Hepatoblastomas are rare pediatric liver tumors and very limited studies from India have been published. Only eight centers from India have published their data.[7] The diagnosis of these tumors is challenging due to a lack of current consensus classification system.[3] The PRETEXT staging is used for risk stratification; this system includes annotation factors that determine the prognosis.[8] Thrombocytosis is a regular feature noticed. Low serum alpha-fetoprotein levels are associated with an adverse outcome like that noticed by us. Histopathological subtypes also play a vital role and hence histology is incorporated in the COG protocols for planning treatment.[7] The small cell undifferentiated type is associated with an adverse prognosis. Complete surgical resection with or without neoadjuvant chemotherapy is the main modality of treatment, and in surgically unresectable nonmetastatic cases, liver transplantation is considered.[9] Activation of beta-catenin is a hallmark noticed in hepatoblastomas and plays a critical role in its tumorigenesis. In a study done by Purcell et al. aberrant beta catenin expression was noted in 87% of tumor samples studied.[5] By IHC, tumor cells demonstrated strong expression of beta-catenin positivity in the small cell undifferentiated, embryonal, and macrotrabecular types, which carries a poor prognosis. This confirms that activation of beta-catenin is associated with an aggressive tumor growth and carries an adverse outcome. Fetal types showed a cytoplasmic and membranous staining pattern. Normal liver demonstrated a membranous pattern of staining in the hepatocytes and a membranous/cytoplasmic pattern in bile ducts. IHC staining needs to be further correlated with the molecular pattern of expression. So far, no validated molecular biomarkers are established for treatment and prognosis in hepatoblastoma.[10] Recently, a study done by Sumazin et al. revealed three risk stratification molecular profiles in hepatoblastoma involving HNF1A, NFE2L2, SALL4, HMGA2, and LIN28B genes.[10] Studies have demonstrated an aberrant Wnt/beta-catenin signaling with a high mutation involving the CTNNB1 gene in hepatoblastomas.[6] It is, however, unclear whether this signaling pathway is important in hepatoblastoma genesis or prognosis.[11] The beta-catenin signaling pathway occurs in association with other pathways such as YAP1, mTOR1, nF-kB, TNF, and PARP1.[12] It alone is insufficient for tumorigenesis. Different mutations such as deletions, small deletions, and point mutations in beta-catenin impact tumor behavior differently. Bell et al. has reported a study which showed that 60-70% of hepatoblastomas have a high frequency of interstitial deletions and missense mutations in CTNNB1 gene which encodes for beta–catenin, leading to overaccumulation of cytoplasmic and nuclear beta-catenin.[6] Deletion mutations of exon 3 have more often been associated with fetal type histology, compared to small deletions and point mutations that are associated with embryonal and small cell undifferentiated types. Molecular analysis revealed somatic mutations involving beta-catenin exon 3 extending into exon 4. Like our case, literature review indicates that beta-catenin overexpression is noticed at the protein level in the epithelial as well as in the mesenchymal subtypes.[13] Targeted inhibition of Wnt/beta-catenin signaling using siRNA, miRNA, and pharmacological agents has potential to attenuate the progression of hepatoblastomas, thus providing the needed cure in children affected by them.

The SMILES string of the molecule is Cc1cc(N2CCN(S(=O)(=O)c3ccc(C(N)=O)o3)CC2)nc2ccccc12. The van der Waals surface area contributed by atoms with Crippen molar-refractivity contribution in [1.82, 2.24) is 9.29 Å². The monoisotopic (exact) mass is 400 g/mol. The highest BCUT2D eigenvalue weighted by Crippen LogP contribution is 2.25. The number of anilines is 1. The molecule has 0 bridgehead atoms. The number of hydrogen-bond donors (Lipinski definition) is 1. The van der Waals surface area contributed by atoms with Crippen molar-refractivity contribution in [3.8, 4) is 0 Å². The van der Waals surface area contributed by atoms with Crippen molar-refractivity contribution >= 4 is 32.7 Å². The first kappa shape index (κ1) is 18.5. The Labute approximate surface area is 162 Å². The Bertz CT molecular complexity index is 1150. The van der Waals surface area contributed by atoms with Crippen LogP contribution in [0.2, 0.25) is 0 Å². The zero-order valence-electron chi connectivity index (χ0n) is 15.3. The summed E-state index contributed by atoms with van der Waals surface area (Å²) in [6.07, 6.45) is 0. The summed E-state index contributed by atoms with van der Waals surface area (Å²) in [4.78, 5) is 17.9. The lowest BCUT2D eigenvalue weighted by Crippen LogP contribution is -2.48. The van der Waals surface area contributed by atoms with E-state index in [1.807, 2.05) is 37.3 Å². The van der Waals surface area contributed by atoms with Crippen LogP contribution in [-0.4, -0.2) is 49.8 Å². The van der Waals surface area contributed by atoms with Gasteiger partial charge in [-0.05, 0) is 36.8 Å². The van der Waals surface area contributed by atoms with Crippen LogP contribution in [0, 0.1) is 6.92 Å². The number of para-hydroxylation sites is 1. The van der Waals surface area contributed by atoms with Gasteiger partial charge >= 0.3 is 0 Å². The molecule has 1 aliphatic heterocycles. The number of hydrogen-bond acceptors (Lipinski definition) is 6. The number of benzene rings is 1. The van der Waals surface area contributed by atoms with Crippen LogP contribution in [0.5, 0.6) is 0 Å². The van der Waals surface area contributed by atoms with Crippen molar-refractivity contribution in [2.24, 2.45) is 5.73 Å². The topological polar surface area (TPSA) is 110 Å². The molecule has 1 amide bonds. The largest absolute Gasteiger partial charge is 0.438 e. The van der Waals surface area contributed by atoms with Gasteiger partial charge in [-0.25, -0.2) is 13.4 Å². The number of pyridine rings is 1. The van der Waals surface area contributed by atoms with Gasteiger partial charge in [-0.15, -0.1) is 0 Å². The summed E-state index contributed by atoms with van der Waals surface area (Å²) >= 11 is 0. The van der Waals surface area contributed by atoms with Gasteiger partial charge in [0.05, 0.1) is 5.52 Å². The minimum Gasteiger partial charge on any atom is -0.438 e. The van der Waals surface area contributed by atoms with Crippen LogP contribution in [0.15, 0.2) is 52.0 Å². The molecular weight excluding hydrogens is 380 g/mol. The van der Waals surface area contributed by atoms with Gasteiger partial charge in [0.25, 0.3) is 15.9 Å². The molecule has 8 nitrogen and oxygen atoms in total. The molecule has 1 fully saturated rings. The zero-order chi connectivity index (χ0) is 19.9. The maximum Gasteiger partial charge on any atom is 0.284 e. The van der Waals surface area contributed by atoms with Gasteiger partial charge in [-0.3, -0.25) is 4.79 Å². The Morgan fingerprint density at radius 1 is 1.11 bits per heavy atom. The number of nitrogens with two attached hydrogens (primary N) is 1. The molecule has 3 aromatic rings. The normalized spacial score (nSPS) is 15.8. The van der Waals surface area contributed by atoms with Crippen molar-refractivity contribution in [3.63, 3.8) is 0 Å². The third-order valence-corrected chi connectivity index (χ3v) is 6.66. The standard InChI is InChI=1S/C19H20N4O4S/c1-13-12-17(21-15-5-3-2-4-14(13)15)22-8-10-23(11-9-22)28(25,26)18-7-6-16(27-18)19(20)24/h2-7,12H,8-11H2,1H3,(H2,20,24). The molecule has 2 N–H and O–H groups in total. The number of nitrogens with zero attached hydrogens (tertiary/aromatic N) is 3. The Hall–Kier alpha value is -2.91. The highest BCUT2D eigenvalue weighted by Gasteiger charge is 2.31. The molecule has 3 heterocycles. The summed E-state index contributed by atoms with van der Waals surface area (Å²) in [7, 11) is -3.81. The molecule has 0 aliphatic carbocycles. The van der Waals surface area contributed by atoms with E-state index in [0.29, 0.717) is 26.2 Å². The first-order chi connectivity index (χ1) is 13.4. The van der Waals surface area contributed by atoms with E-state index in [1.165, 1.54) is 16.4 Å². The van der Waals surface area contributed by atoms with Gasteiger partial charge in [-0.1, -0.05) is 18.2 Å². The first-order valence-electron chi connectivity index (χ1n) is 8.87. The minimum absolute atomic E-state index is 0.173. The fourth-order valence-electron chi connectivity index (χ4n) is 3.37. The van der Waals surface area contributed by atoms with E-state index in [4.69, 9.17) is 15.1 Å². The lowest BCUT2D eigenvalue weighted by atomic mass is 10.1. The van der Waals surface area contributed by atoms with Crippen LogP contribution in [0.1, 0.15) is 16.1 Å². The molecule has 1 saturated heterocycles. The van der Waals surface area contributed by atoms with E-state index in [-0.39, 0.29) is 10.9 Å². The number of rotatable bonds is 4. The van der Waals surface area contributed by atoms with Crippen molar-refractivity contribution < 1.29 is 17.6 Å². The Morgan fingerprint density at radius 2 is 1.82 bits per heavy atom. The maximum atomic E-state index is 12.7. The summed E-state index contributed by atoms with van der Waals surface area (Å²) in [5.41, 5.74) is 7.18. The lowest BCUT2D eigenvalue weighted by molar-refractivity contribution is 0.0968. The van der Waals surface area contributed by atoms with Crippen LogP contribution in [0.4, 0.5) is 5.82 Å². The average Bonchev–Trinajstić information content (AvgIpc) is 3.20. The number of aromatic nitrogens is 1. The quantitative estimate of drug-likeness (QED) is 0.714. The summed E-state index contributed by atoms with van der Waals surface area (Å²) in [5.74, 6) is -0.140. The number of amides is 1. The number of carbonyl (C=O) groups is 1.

> Conclusion Top


Hence, the role of beta-catenin/Wnt signaling pathway with a better understanding of hepatoblastoma pathology remains elusive and new treatments are needed for advanced-stage tumors to improve clinical management and develop therapeutic strategies. More researches on molecular biomarkers are warranted to develop consensus classifications and develop therapeutic protocols to improve patient outcome.

Financial support and sponsorship

This study was supported by Chancellor's Summer Research Project.

Conflicts of interest

There are no conflicts of interest.



 
 > References Top

1.
Herzog CE, Andrassy RJ, Eftekhari F. Childhood cancers: Hepatoblastoma. Oncologist 2000;5:445-53.  Back to cited text no. 1
    
2.
Chen H, Guan Q, Guo H, Miao L, Zhuo Z. The Genetic Changes of Hepatoblastoma. Frontiers in oncology 2021;11:690641.  Back to cited text no. 2
    
3.
López-Terrada D, Alaggio R, de Dávila MT, Czauderna P, Hiyama E, Katzenstein H, et al. Towards an international pediatric liver tumor consensus classification: Proceedings of the Los Angeles COG liver tumors symposium. Mod Pathol 2014;27:472-91.  Back to cited text no. 3
    
4.
Schnater JM, Aronson DC, Plaschkes J, Perilongo G, Brown J, Otte JB, et al. Surgical view of the treatment of patients with hepatoblastoma. Cancer 2002;94:1111-20.  Back to cited text no. 4
    
5.
Purcell R, Childs M, Maibach R, Miles C, Turner C, Zimmermann A, et al. HGF/c-Met related activation of β-catenin in hepatoblastoma. Journal of experimental & clinical cancer research 2011;30:1-0.  Back to cited text no. 5
    
6.
Bell D, Ranganathan S, Tao J, Monga SP. Novel advances in understanding of molecular pathogenesis of hepatoblastoma: a Wnt/β-catenin perspective. Gene expression 2017;17:141.  Back to cited text no. 6
    
7.
Archana B, Thanka J, Sneha LM, Xavier Scott JJ, Arunan M, Agarwal P. Clinicopathological profile of hepatoblastoma: An experience from a tertiary care center in India. Indian J Pathol Microbiol 2019;62:556-60.  Back to cited text no. 7
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8.
Roebuck DJ, Aronson D, Clapuyt P, Czauderna P, de Ville de Goyet J, Gauthier F, et al. 2005 PRETEXT: A revised staging system for primary malignant liver tumours of childhood developed by the SIOPEL group. Pediatr Radiol 2007;37:123-32.  Back to cited text no. 8
    
9.
Shanmugam N, Scott JX, Kumar V, Vij M, Ramachandran P, Narasimhan G, et al. Multidisciplinary management of hepatoblastoma in children: Experience from a developing country. Pediatr Blood Cancer 2017;64:e26249.  Back to cited text no. 9
    
10.
Sumazin P, Chen Y, Treviño LR, Sarabia SF, Hampton OA, Patel K, et al. Genomic analysis of hepatoblastoma identifies distinct molecular and prognostic subgroups. Hepatology 2017;65:104-21.  Back to cited text no. 10
    
11.
Cairo S, Armengol C, De Reyniès A, Wei Y, Thomas E, Renard CA, et al. Hepatic stem-like phenotype and interplay of Wnt/beta-catenin and Myc signaling in aggressive childhood liver cancer. Cancer Cell 2008;14:471-84.  Back to cited text no. 11
    
12.
Sha YL, Liu S, Yan WW, Dong B. Wnt/β-catenin signaling as a useful therapeutic target in hepatoblastoma. Biosci Rep 2019;39:BSR20192466.  Back to cited text no. 12
    
13.
Wei Y, Fabre M, Branchereau S, Gauthier F, Perilongo G, Buendia MA. Activation of β-catenin in epithelial and mesenchymal hepatoblastomas. Oncogene 2000;19:498-504.  Back to cited text no. 13